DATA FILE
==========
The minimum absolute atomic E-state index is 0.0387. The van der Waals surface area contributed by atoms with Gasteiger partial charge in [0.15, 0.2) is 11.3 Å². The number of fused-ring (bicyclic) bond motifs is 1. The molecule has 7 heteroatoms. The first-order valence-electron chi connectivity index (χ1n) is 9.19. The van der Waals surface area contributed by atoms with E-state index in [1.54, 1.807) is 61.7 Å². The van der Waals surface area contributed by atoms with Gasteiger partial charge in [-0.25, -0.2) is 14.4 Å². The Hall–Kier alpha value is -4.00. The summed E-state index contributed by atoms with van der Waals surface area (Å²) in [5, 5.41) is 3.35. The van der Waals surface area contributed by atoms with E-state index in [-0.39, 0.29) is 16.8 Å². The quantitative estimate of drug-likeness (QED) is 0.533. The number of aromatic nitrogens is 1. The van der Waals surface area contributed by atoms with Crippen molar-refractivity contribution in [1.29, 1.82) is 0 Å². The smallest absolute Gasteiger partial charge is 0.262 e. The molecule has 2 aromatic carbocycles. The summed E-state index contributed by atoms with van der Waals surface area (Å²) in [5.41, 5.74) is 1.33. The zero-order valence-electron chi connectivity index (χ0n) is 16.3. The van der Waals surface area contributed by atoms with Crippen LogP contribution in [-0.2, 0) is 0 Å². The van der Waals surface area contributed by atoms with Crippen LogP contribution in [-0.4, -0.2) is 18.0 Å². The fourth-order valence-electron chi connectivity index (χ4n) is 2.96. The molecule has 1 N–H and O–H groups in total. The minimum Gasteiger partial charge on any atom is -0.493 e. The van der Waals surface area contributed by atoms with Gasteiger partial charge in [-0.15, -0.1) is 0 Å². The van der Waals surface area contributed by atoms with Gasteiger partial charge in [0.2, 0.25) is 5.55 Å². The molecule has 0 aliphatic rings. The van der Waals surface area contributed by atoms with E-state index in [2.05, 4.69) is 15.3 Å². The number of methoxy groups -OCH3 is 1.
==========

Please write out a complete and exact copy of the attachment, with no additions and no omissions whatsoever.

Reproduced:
The minimum absolute atomic E-state index is 0.0387. The van der Waals surface area contributed by atoms with Gasteiger partial charge in [0.15, 0.2) is 11.3 Å². The number of fused-ring (bicyclic) bond motifs is 1. The molecule has 7 heteroatoms. The first-order valence-electron chi connectivity index (χ1n) is 9.19. The van der Waals surface area contributed by atoms with E-state index in [1.54, 1.807) is 61.7 Å². The van der Waals surface area contributed by atoms with Gasteiger partial charge in [-0.25, -0.2) is 14.4 Å². The Hall–Kier alpha value is -4.00. The summed E-state index contributed by atoms with van der Waals surface area (Å²) in [5, 5.41) is 3.35. The van der Waals surface area contributed by atoms with E-state index in [-0.39, 0.29) is 16.8 Å². The quantitative estimate of drug-likeness (QED) is 0.533. The number of aromatic nitrogens is 1. The van der Waals surface area contributed by atoms with Crippen molar-refractivity contribution in [1.29, 1.82) is 0 Å². The smallest absolute Gasteiger partial charge is 0.262 e. The molecule has 2 aromatic carbocycles. The summed E-state index contributed by atoms with van der Waals surface area (Å²) in [5.41, 5.74) is 1.33. The zero-order valence-electron chi connectivity index (χ0n) is 16.3. The van der Waals surface area contributed by atoms with Crippen LogP contribution in [-0.2, 0) is 0 Å². The van der Waals surface area contributed by atoms with Crippen LogP contribution in [-0.4, -0.2) is 18.0 Å². The fourth-order valence-electron chi connectivity index (χ4n) is 2.96. The molecule has 1 N–H and O–H groups in total. The minimum Gasteiger partial charge on any atom is -0.493 e. The van der Waals surface area contributed by atoms with Gasteiger partial charge in [-0.15, -0.1) is 0 Å². The van der Waals surface area contributed by atoms with Gasteiger partial charge in [0.2, 0.25) is 5.55 Å². The molecule has 0 aliphatic rings. The van der Waals surface area contributed by atoms with E-state index in [2.05, 4.69) is 15.3 Å². The number of methoxy groups -OCH3 is 1.